Upon retiring as a player, Smith spent time coaching in the Dodgers' farm system before joining Tommy Lasorda's staff in Los Angeles as both batting coach and first base coach in 1994.

    Smith was also highly involved in USA Baseball as a hitting instructor from 1999 to 2008.

John Shelby (1998-2005)

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    J. Meric/Getty Images

    John Shelby began his baseball career as a center fielder with the Baltimore Orioles in 1981, and after six years was traded to the Dodgers during the 1987 season. After four years in Los Angeles, he was picked up as a free agent by the Detroit Tigers in 1990.

    Shelby won two World Series championships as a player—one with the Orioles in 1983, and another with the Dodgers in 1988. During his 11 years in the majors, Shelby hit .239 with 70 home runs, 313 RBI and 98 stolen bases.

    After retiring as a player, Shelby joined the Dodgers as first base coach in 1998, when interim manager Glenn Hoffman took over as skipper for the departed Bill Russell. Shelby maintained the same position for eight seasons, and after a brief stop in Pittsburgh, accepted a coaching position with the Baltimore Orioles.

    Shelby left Baltimore at the end of the 2010 campaign, and will be working under Ron Roenicke, former Dodger and new skipper of the Milwaukee Brewers, in 2011.

Mariano Duncan (2006-10)

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    Kevin C. Cox/Getty Images

    Signed by the Dodgers as an undrafted free agent in 1982, Duncan made his MLB debut in Los Angeles in 1985. After spending five years with the Dodgers, Duncan also had layovers with the Cincinnati Reds, New York Yankees and Philadelphia Phillies before finally retiring as a player with the Toronto Blue Jays in 1997.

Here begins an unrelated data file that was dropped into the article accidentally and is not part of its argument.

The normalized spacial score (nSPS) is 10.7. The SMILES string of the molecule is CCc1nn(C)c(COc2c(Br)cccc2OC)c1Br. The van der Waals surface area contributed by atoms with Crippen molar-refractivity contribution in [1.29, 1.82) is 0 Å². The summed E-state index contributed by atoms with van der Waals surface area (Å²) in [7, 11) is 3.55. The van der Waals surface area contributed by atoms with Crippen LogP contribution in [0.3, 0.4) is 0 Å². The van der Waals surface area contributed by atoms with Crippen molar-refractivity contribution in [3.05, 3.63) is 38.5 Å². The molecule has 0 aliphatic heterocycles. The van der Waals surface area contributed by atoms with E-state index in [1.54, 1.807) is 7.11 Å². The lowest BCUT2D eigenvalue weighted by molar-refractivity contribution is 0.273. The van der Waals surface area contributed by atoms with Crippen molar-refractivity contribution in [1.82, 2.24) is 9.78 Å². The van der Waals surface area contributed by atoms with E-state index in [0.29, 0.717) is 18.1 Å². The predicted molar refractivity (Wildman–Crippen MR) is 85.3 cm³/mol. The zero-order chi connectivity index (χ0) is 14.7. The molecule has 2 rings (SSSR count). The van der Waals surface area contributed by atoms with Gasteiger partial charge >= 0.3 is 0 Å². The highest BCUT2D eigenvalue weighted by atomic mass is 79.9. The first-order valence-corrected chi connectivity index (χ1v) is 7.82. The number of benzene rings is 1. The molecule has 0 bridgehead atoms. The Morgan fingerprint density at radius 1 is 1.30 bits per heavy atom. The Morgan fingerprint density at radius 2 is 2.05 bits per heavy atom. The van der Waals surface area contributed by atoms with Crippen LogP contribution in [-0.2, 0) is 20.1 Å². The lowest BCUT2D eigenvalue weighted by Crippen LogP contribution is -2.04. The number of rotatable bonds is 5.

In 1,279 career games, Duncan hit .267 with 87 home runs, 491 RBI, 174 stolen bases and 619 runs scored. As a member of the Reds in 1990 and the Yankees in 1996, he was a member of two World Series championship teams.

    Duncan began his coaching career in 2002 with the Gulf Coast Dodgers. He was a member of the Las Vegas 51s coaching staff in 2005 before becoming the first base coach for the Dodgers in 2006.

    With his fielding expertise and superior knowledge of the basepaths, Duncan will surely be picked up as a coach by another MLB squad before the 2011 season begins.

Davey Lopes

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    Todd Warshaw/Getty Images

    Davey Lopes began his career with the Dodgers in 1973, and quickly elevated to the top of his game as a second baseman with both speed and power.

    Over the course of his nine seasons with the Dodgers, he was a pillar of the legendary infield with Steve Garvey, Bill Russell and Ron Cey. After being traded at the end of the Dodgers' 1981 championship season, Lopes also spent time with the Oakland Athletics, the Chicago Cubs and the Houston Astros organizations.

    During his 16-year playing career, Lopes batted .263 with 155 home runs, 614 RBI, 1,023 runs scored and 557 stolen bases. He also played in a total of six NLCS and four World Series. He won the 1978 NL MVP and four Gold Glove Awards.

    Following his retirement as a player, Lopes coached for several teams, including the San Diego Padres and Washington Nationals, before becoming manager of the Milwaukee Brewers in 2000.

    Lopes later joined the Philadelphia Phillies, where he was responsible for the highly elevated running game. He was highly influential in both the Phillies' championship in 2008 and World Series appearance in 2009.